Arsenal and Freddie now face the task of resurrecting our season, but the first step for the Super Swede will be to find our character that has made us a global brand. Coming from possibly the best team we have ever had, it should hopefully come naturally to bring back the good football that the Gunners are accustomed to.

 

 

So Emery is no more.

 

Who next for Arsenal?

The Crowning Of The Highbury King – Thierry Henry

Knee-high socks.

Knee slide.

Face of consternation.

Feet like the wind.

Thierry Henry signed for Arsenal from Juventus twenty years ago – and our club, the Premier League and every single Gooner have never been the same since.

Fresh from a victorious World Cup campaign with France, Henry was lured to join the Gunners after a chance flight that saw him share with none other than his former coach and the Arsenal Manager, Arsene Wenger.

The rest isn’t just history, it is ingrained on our consciousness and it leaves us all with the same thought;

Can’t we rewind time to the moment he signed, so I could truly appreciate him in our shirt?

Of course, we all adored him, and it was easy to see why. But hindsight is ever the powerful and redundant tool, and we hark back to when he was in his pomp, in the red and white. And when we do, we realise that we had a footballing immortal in our midst.

The argument over not only the greatest Premier League import, but the greatest Premier League era player rumbles on continuously and Thierry is rightfully mentioned in those verbal tussles. But if we look at the rivals for the crown, we see that they all possessed something special, but Henry had it all.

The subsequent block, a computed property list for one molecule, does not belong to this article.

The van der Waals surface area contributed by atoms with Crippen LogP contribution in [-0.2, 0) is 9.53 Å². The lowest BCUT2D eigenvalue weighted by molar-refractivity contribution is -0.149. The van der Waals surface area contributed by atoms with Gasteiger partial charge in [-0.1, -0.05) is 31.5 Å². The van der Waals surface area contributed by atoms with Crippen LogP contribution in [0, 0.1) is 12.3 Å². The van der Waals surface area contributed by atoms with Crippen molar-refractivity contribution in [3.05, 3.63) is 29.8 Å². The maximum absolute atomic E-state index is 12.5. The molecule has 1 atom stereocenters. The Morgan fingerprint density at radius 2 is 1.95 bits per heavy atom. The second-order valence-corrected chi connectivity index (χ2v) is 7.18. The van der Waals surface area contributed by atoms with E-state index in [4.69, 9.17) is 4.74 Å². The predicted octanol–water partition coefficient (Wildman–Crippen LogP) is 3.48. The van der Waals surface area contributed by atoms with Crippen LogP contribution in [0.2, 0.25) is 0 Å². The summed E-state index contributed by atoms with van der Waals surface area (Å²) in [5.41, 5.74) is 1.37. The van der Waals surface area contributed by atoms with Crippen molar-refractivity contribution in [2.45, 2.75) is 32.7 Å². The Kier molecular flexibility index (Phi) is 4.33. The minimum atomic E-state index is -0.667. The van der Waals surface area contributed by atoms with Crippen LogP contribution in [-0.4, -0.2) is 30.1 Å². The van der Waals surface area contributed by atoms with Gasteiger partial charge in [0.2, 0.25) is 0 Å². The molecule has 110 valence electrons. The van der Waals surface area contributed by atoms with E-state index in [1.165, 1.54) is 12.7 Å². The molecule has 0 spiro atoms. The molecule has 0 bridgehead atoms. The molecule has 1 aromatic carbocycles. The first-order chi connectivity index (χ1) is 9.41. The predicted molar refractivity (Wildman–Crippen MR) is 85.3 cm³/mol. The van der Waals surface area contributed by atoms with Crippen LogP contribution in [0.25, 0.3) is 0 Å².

When Le King started out with us, sans crown, the leading lights of the competition were the likes of Zola, Andy Cole, Michael Owen, Robbie Fowler, Les Ferdinand, Alan Shearer, Vialli.

All incredible goalscorers. Some had the ability to ghost into the box and find the perfect spot, some had the ability to always know where the keeper was and thus have the advantage. Others had rapier speed. A few could boast an incredible touch, outwitting their marker with a swish of their boot.

Thierry Henry had all of that and then some.

Bronze Henry.jpg

There was a period between 2002-05 where Henry truly was the greatest player on this planet. Goals rained down in the Premiership, Champions League, FA Cup, internationals. All spewing forth from the brain of Thierry. Left foot, right foot, even the occasional headed goal (the sole weakness of the player), he rained terror upon defenders who simply couldn’t deal with the arsenal that Henry possessed.

He could burn them with pace. If he came up against a defender who could keep up with him, he would use movement to beguile him. If the opposing number was a good man-marker, then his physical strength could give him the edge to find half a yard.

It also helped that he could score from any area of the pitch.

During our Invincibles season, there were moments that took the breath from your lungs. He gave us instances that had no parallel. His four goals versus Leeds, at one point he outpaced the entire backline so convincingly but with what appeared to be very little effort – his run looked like it was on ice, such was the silkiness of his gate.

His goal that changed the game versus Liverpool – y’know the one, where Carragher was so badly confused with Henry’s movement that he twisted himself into a heap? – was done with a touch that had no equal – bar Bergkamp – and all processed while he was running faster than anyone on the pitch.

We have a lot to thank Henry for, but the fact he played his best years in our shirt when he could have gone anywhere, that makes it all the more special. He loves the club, and the statue outside the ground is fitting tribute to what he achieved.

He missed out on the Ballon D’Or during his career, but twice finished inside the Top3. He would certainly have deserved it had he won during his best years, but looking back on his time at Arsenal, his legacy isn’t tarnished by not winning it.